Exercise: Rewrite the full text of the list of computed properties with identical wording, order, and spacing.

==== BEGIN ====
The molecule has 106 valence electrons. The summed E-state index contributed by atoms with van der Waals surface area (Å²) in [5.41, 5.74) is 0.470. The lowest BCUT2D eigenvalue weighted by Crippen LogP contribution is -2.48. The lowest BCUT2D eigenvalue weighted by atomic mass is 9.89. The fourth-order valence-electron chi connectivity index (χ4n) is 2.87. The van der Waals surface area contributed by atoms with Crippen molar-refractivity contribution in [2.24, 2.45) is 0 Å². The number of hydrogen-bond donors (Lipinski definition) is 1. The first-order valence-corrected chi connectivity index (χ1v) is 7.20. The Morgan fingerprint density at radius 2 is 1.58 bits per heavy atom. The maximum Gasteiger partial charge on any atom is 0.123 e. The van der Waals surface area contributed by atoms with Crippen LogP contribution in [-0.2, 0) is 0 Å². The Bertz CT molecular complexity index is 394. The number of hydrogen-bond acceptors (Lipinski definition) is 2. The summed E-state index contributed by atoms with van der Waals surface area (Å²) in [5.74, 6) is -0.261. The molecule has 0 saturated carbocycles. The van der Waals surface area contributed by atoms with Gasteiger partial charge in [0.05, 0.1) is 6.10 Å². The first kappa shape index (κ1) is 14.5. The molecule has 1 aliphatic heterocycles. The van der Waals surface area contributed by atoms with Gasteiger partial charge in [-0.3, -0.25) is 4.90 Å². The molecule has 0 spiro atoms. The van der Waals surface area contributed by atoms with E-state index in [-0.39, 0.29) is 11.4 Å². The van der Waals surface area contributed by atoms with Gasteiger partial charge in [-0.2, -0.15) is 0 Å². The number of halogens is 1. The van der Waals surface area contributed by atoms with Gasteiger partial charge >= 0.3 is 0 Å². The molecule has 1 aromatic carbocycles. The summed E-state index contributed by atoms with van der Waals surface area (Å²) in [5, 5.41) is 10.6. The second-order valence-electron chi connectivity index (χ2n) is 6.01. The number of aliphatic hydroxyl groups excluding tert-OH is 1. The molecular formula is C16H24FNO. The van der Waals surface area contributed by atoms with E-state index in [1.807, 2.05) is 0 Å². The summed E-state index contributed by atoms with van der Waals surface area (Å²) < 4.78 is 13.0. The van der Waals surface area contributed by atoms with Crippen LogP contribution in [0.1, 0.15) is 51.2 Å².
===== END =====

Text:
The molecule has 106 valence electrons. The summed E-state index contributed by atoms with van der Waals surface area (Å²) in [5.41, 5.74) is 0.470. The lowest BCUT2D eigenvalue weighted by Crippen LogP contribution is -2.48. The lowest BCUT2D eigenvalue weighted by atomic mass is 9.89. The fourth-order valence-electron chi connectivity index (χ4n) is 2.87. The van der Waals surface area contributed by atoms with Crippen molar-refractivity contribution in [2.24, 2.45) is 0 Å². The number of hydrogen-bond donors (Lipinski definition) is 1. The first-order valence-corrected chi connectivity index (χ1v) is 7.20. The Morgan fingerprint density at radius 2 is 1.58 bits per heavy atom. The maximum Gasteiger partial charge on any atom is 0.123 e. The van der Waals surface area contributed by atoms with Crippen LogP contribution in [-0.2, 0) is 0 Å². The Bertz CT molecular complexity index is 394. The number of hydrogen-bond acceptors (Lipinski definition) is 2. The summed E-state index contributed by atoms with van der Waals surface area (Å²) in [5.74, 6) is -0.261. The molecule has 0 saturated carbocycles. The van der Waals surface area contributed by atoms with Gasteiger partial charge in [0.05, 0.1) is 6.10 Å². The first kappa shape index (κ1) is 14.5. The molecule has 1 aliphatic heterocycles. The van der Waals surface area contributed by atoms with Gasteiger partial charge in [-0.3, -0.25) is 4.90 Å². The molecule has 0 spiro atoms. The van der Waals surface area contributed by atoms with E-state index in [-0.39, 0.29) is 11.4 Å². The van der Waals surface area contributed by atoms with Gasteiger partial charge in [-0.2, -0.15) is 0 Å². The number of halogens is 1. The van der Waals surface area contributed by atoms with Gasteiger partial charge >= 0.3 is 0 Å². The molecule has 1 aromatic carbocycles. The summed E-state index contributed by atoms with van der Waals surface area (Å²) in [5, 5.41) is 10.6. The second-order valence-electron chi connectivity index (χ2n) is 6.01. The number of aliphatic hydroxyl groups excluding tert-OH is 1. The molecular formula is C16H24FNO. The van der Waals surface area contributed by atoms with E-state index in [1.807, 2.05) is 0 Å². The summed E-state index contributed by atoms with van der Waals surface area (Å²) < 4.78 is 13.0. The van der Waals surface area contributed by atoms with Crippen LogP contribution in [0.1, 0.15) is 51.2 Å².